This pandemic has reminded us starkly and painfully that time is truly precious, so I truly wish for you to prioritize making time for the important people in your life. Nothing is guaranteed, and at the end of our lives we will carry in our hearts the relationships that we cultivated – not the work that we accomplished.
Engaging Your Inner Child by Finding Channels for Creativity
This last tip has admittedly been the hardest for me to incorporate into my own life, but I think it is just as important as the others!
Growing up, I was always drawn to the arts. Specifically, I absolutely adored writing and dancing (in addition to acting). Since I truly started my “adult” life after college, I realized that these creative passions were starting to fade – much to my dismay.
Thankfully, moving out here has given me an outlet for acting, and I’ve felt more free to dance when the spirit moves me. But, my writing flow definitely suffered. Additionally, I found that my passion for acting had become tainted by constantly seeking approval – whether through auditions or classes.
Thus, I’ve feared for quite some time that I “lost” my creativity. Logically, I know that’s not true – but emotionally, the fear is still there.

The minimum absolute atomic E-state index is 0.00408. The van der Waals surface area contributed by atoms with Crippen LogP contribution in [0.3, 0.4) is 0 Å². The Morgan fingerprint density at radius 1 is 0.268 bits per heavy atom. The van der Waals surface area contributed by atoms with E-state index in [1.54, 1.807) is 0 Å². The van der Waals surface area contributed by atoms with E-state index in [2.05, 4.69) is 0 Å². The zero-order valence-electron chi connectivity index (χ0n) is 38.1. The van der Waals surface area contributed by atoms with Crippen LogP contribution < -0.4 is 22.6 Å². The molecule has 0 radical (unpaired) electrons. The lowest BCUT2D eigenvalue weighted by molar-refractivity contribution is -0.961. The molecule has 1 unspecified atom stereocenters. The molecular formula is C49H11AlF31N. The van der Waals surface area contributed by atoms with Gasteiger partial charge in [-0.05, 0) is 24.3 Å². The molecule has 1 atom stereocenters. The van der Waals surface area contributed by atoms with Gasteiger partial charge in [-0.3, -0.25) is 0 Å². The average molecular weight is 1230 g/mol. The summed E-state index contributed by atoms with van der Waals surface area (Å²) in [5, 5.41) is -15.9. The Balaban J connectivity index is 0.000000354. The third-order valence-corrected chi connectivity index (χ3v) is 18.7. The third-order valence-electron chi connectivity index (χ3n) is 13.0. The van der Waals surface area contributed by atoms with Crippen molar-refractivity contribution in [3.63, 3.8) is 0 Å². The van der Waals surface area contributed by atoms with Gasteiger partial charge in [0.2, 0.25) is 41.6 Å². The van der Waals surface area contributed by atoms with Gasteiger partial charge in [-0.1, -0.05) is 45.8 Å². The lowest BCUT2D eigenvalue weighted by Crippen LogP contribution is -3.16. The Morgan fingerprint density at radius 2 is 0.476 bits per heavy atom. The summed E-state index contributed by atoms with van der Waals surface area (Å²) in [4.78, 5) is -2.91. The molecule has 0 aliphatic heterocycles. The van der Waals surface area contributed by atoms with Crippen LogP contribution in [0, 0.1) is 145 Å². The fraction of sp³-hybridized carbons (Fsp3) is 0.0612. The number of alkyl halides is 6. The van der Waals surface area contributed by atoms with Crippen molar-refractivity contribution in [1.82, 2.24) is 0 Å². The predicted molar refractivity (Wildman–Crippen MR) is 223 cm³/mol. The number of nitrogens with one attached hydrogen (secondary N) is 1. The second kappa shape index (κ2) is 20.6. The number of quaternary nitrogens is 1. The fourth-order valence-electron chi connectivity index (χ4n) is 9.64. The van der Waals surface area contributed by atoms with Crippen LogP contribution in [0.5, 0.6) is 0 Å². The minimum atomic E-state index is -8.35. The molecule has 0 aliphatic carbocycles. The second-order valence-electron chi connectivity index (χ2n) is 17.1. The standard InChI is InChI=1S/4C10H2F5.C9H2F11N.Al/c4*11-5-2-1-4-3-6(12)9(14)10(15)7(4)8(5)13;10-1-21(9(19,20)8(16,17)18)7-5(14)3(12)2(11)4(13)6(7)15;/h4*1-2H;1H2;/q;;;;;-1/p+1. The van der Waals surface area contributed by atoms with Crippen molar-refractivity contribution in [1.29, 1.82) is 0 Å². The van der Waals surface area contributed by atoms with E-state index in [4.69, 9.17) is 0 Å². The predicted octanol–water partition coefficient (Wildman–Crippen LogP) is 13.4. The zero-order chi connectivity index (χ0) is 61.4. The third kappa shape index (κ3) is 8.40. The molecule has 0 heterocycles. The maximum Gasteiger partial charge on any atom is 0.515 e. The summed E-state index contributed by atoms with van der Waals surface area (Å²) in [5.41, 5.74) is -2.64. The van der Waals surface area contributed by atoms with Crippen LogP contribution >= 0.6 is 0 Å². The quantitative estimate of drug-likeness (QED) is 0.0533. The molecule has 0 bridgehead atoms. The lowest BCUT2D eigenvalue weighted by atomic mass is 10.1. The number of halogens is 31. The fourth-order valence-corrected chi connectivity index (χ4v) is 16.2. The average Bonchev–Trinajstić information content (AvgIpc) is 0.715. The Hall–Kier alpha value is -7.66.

Which brings me to the main point of this tip: it’s so important to find creative outlets that nurture your inner child and make your soul feel alive.
When determining what this creative outlet is for you, be sure to check in with yourself and make sure it’s not rooted in seeking approval. If it is, the joy of the activity may be tainted.
As I mentioned, my main creative pursuits are acting, dancing, and writing (which all tie into performance, honestly). So going forward, I owe it to myself to explore these passions in ways that allow me to feel free from judgment. My goal is to explore my creativity for myself – and I encourage you to do the same!
I hope that these tips prove to be helpful to you on your journey with beating burnout. I’m excited to continue finding ways to incorporate them into my own life.
P.S. At the time of writing this, my phone just chimed with a next-day audition notification. But instead of dropping everything to do it, I am going to fit it into what I already have planned for my day. 🙂
Overall, I have realized that burnout can truly be a blessing in disguise: it’s your body telling you it needs a break, a change, a course shift.
You just have to be ready to listen to it – and take action!